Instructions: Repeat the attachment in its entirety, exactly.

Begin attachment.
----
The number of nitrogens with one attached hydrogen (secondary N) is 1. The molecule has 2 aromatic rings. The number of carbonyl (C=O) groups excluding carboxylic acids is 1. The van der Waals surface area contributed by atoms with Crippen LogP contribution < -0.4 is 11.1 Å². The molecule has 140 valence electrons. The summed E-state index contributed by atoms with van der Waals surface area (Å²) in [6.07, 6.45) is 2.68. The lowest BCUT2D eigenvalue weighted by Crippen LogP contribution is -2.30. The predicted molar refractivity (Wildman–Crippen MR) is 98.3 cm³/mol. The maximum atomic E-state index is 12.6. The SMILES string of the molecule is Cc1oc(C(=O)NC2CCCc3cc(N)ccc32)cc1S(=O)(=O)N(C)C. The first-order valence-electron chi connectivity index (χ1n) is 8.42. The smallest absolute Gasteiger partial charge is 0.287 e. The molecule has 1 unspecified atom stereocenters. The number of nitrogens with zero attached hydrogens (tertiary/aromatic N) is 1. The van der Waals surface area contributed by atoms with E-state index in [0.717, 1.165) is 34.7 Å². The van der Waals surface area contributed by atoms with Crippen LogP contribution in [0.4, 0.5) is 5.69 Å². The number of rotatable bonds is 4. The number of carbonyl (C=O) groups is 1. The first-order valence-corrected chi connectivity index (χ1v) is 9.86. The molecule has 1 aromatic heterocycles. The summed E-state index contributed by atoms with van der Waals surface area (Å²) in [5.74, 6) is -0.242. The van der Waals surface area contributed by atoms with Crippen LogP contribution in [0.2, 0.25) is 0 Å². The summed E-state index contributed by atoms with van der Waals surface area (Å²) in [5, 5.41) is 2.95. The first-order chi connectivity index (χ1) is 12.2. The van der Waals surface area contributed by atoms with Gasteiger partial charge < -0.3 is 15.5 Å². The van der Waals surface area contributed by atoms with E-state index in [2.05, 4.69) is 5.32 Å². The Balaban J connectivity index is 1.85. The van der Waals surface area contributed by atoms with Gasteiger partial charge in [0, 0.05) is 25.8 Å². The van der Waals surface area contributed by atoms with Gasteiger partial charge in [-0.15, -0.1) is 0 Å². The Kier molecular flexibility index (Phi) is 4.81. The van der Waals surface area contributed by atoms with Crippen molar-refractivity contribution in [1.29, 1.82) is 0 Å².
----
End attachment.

The number of nitrogens with one attached hydrogen (secondary N) is 1. The molecule has 2 aromatic rings. The number of carbonyl (C=O) groups excluding carboxylic acids is 1. The van der Waals surface area contributed by atoms with Crippen LogP contribution < -0.4 is 11.1 Å². The molecule has 140 valence electrons. The summed E-state index contributed by atoms with van der Waals surface area (Å²) in [6.07, 6.45) is 2.68. The lowest BCUT2D eigenvalue weighted by Crippen LogP contribution is -2.30. The predicted molar refractivity (Wildman–Crippen MR) is 98.3 cm³/mol. The maximum atomic E-state index is 12.6. The SMILES string of the molecule is Cc1oc(C(=O)NC2CCCc3cc(N)ccc32)cc1S(=O)(=O)N(C)C. The first-order valence-electron chi connectivity index (χ1n) is 8.42. The smallest absolute Gasteiger partial charge is 0.287 e. The molecule has 1 unspecified atom stereocenters. The number of nitrogens with zero attached hydrogens (tertiary/aromatic N) is 1. The van der Waals surface area contributed by atoms with E-state index in [0.717, 1.165) is 34.7 Å². The van der Waals surface area contributed by atoms with Crippen LogP contribution in [0.4, 0.5) is 5.69 Å². The number of rotatable bonds is 4. The number of carbonyl (C=O) groups is 1. The first-order valence-corrected chi connectivity index (χ1v) is 9.86. The molecule has 1 aromatic heterocycles. The summed E-state index contributed by atoms with van der Waals surface area (Å²) in [5.74, 6) is -0.242. The van der Waals surface area contributed by atoms with Crippen LogP contribution in [0.2, 0.25) is 0 Å². The summed E-state index contributed by atoms with van der Waals surface area (Å²) in [5, 5.41) is 2.95. The first-order chi connectivity index (χ1) is 12.2. The van der Waals surface area contributed by atoms with Gasteiger partial charge < -0.3 is 15.5 Å². The van der Waals surface area contributed by atoms with E-state index in [2.05, 4.69) is 5.32 Å². The Balaban J connectivity index is 1.85. The van der Waals surface area contributed by atoms with Gasteiger partial charge in [0, 0.05) is 25.8 Å². The van der Waals surface area contributed by atoms with Gasteiger partial charge in [-0.15, -0.1) is 0 Å². The Kier molecular flexibility index (Phi) is 4.81. The van der Waals surface area contributed by atoms with Crippen molar-refractivity contribution in [1.29, 1.82) is 0 Å².